Product Focus: Hearing protection

Trends in ... hearing protection

Workers: Don’t limit your ability to hear

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Approximately 22 million workers are exposed to potentially damaging noise on the job every year, according to OSHA. Damaging noise can result in noise-induced hearing loss – something that OSHA notes “limits your ability to hear high-frequency sounds and understand speech, which seriously impairs your ability to communicate.” But it doesn’t have to be that way. Brad Witt, director of hearing conservation at Smithfield, RI-based Honeywell Safety Products, says that although occupational hearing loss is “painless, progressive and permanent,” it’s also preventable. Here, industry insiders explain what’s new in hearing protection and why it’s so important that workers know not to remove their hearing PPE while on the job.

Innovations

The need to be constantly connected is driving new technological advancements in hearing protection, according to Julie Steding, marketing manager for Portland, OR-based Sonetics Corp. “Users want to be able to communicate, listen to music or a podcast, and maintain situational awareness while still enjoying protection from dangerous noise levels,” Steding said. “Active noise-cancelling technology, Bluetooth integration, and methods of coexisting with mobile devices and two-way radios are growing in popularity.”

Witt spoke similarly. “The mantra of the past assumed that higher attenuation was always better,” he said. However, he noted that a worker who is isolated from warning signals, equipment sounds and other means of communication is an incident waiting to happen. “Technology integrated into the earplug or earmuff (like Bluetooth link, speech enhancement or impact noise reduction) provide the worker with situational awareness and communication,” Witt said.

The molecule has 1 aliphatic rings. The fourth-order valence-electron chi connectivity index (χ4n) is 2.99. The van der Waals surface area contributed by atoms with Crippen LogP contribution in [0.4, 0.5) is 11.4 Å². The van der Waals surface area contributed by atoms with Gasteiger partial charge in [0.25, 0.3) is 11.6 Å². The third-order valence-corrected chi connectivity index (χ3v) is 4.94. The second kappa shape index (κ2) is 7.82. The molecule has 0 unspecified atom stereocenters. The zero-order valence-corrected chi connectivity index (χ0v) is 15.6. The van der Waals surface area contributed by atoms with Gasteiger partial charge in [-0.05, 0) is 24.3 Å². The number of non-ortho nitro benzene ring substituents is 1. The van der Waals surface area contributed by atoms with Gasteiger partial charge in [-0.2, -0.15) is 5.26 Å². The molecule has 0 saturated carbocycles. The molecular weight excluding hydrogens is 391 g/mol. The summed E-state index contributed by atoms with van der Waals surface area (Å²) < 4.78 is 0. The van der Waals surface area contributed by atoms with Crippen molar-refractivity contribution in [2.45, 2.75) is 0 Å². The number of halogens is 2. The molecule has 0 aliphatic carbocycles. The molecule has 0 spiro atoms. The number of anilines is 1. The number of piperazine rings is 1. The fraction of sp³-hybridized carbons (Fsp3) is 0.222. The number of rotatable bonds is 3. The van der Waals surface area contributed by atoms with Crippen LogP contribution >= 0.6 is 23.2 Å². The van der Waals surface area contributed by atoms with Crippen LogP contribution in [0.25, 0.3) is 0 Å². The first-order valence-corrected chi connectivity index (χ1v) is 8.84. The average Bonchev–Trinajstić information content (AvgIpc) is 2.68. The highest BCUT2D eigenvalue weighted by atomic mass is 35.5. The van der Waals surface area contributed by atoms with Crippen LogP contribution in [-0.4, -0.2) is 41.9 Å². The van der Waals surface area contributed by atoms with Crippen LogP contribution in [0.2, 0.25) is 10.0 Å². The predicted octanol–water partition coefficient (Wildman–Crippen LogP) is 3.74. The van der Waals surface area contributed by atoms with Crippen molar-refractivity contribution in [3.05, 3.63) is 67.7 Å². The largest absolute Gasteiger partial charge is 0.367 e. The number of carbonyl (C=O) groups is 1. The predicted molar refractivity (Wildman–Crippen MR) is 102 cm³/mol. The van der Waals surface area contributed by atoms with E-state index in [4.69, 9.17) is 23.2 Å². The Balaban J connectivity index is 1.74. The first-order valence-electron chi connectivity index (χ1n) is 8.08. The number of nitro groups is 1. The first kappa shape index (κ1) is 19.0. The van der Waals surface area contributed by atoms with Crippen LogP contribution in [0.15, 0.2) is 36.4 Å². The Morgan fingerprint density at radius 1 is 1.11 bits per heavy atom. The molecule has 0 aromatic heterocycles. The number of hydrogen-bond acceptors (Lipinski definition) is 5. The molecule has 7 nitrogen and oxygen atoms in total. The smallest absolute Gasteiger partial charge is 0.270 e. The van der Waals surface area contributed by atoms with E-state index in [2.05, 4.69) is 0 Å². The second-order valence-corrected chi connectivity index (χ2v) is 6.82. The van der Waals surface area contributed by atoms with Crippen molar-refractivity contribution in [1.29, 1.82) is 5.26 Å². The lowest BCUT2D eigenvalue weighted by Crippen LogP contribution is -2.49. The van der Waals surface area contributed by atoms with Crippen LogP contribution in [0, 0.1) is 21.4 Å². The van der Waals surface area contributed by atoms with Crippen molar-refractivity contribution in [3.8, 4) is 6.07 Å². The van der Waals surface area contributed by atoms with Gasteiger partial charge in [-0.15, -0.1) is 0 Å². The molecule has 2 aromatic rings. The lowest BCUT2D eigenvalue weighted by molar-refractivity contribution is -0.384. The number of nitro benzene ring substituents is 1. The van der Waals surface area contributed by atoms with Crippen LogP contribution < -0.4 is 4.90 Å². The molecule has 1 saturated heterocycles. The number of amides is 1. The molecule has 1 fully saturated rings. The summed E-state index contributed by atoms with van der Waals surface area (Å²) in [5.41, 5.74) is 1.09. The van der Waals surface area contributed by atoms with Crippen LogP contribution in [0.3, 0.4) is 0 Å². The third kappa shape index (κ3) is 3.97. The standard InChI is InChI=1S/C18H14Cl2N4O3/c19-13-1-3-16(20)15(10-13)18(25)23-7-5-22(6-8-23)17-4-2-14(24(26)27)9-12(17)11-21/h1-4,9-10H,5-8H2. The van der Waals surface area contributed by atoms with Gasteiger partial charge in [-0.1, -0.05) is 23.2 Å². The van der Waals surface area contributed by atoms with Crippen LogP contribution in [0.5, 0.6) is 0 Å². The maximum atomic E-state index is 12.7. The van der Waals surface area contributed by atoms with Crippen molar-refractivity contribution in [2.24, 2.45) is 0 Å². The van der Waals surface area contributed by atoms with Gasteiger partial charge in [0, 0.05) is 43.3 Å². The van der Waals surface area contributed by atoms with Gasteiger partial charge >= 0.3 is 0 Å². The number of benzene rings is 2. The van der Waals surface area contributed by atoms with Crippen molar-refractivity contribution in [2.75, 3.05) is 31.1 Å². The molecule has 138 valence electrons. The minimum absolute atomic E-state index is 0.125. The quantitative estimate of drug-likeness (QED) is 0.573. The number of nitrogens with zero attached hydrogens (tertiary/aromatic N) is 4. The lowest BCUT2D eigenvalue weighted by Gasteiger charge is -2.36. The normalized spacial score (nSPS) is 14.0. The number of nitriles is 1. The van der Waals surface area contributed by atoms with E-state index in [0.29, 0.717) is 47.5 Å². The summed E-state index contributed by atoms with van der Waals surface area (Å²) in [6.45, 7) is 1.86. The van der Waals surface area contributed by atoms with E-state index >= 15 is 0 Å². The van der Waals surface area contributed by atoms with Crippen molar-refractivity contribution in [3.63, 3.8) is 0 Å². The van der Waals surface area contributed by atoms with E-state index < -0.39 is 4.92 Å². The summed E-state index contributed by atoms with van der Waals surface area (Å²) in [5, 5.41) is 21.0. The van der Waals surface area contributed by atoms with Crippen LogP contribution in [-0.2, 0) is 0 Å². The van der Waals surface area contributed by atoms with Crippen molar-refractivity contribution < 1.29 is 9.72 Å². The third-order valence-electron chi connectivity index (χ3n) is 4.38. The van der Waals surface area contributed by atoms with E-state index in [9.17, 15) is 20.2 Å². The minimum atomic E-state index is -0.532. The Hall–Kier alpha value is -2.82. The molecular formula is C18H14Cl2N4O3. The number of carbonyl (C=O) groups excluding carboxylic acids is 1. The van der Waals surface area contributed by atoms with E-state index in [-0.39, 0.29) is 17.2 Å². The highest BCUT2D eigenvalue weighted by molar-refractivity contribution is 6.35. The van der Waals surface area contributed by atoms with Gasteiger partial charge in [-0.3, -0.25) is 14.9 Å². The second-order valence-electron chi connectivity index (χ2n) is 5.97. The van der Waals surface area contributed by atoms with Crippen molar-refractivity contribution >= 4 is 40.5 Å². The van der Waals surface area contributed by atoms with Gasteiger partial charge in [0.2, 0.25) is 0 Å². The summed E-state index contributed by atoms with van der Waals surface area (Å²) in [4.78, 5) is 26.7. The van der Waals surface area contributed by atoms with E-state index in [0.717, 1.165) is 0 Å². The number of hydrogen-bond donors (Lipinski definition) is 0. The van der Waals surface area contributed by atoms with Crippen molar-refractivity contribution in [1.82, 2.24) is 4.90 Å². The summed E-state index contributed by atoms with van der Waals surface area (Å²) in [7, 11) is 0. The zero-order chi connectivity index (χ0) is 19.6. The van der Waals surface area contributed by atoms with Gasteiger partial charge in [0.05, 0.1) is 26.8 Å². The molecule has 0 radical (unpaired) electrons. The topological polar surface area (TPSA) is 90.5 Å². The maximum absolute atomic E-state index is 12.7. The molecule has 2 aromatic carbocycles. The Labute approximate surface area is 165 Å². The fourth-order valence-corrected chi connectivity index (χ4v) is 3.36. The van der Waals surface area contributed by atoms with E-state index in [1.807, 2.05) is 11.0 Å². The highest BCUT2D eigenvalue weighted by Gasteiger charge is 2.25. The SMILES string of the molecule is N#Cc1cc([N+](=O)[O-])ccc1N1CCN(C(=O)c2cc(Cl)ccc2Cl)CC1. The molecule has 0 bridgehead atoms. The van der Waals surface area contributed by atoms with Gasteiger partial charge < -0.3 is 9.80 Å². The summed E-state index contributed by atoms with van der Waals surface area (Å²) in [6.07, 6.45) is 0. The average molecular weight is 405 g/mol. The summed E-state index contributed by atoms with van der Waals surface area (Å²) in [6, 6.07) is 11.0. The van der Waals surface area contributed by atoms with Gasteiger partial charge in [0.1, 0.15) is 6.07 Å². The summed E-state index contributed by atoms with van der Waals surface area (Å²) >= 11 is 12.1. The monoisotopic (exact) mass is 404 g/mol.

Misuse

A common misuse of hearing protection is when a worker removes his or her protection – even if only for a minute or two. “They think a few minutes without protection isn’t a big deal,” Witt said, before explaining that in hazardous noise conditions, smalls intervals of no protection will negate long periods of adequate protection. “Fifteen minutes of ‘cheating’ out of an eight-hour workday can easily decrease protection levels by one-half for the entire workday.”

His solution? Be diligent about wearing hearing protection 100 percent of the time, and use the technologies mentioned above.

Keep in mind

Under- and over-protection is the most important thing that workers should be concerned about when using earplugs, said Nancy Sabin, product manager, above the neck, for Latham, NY-based Protective Industrial Products Inc. Sabin noted that underprotection can occur when a worker’s earplugs are improperly fitted or not worn at all. “Overprotection can occur if wearers are in an environment where they need to communicate, but are not able to do so because they can’t hear other workers who are in close proximity,” Sabin said. “In this situation, the wearer may remove the hearing protector and cause an injury by not having any protection at all.” Sabin recommends educating workers about the correct products to use – and how to use them – to correct both under- and over-protection.

Compiled with the assistance of the International Safety Equipment Association

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Instruments and monitors

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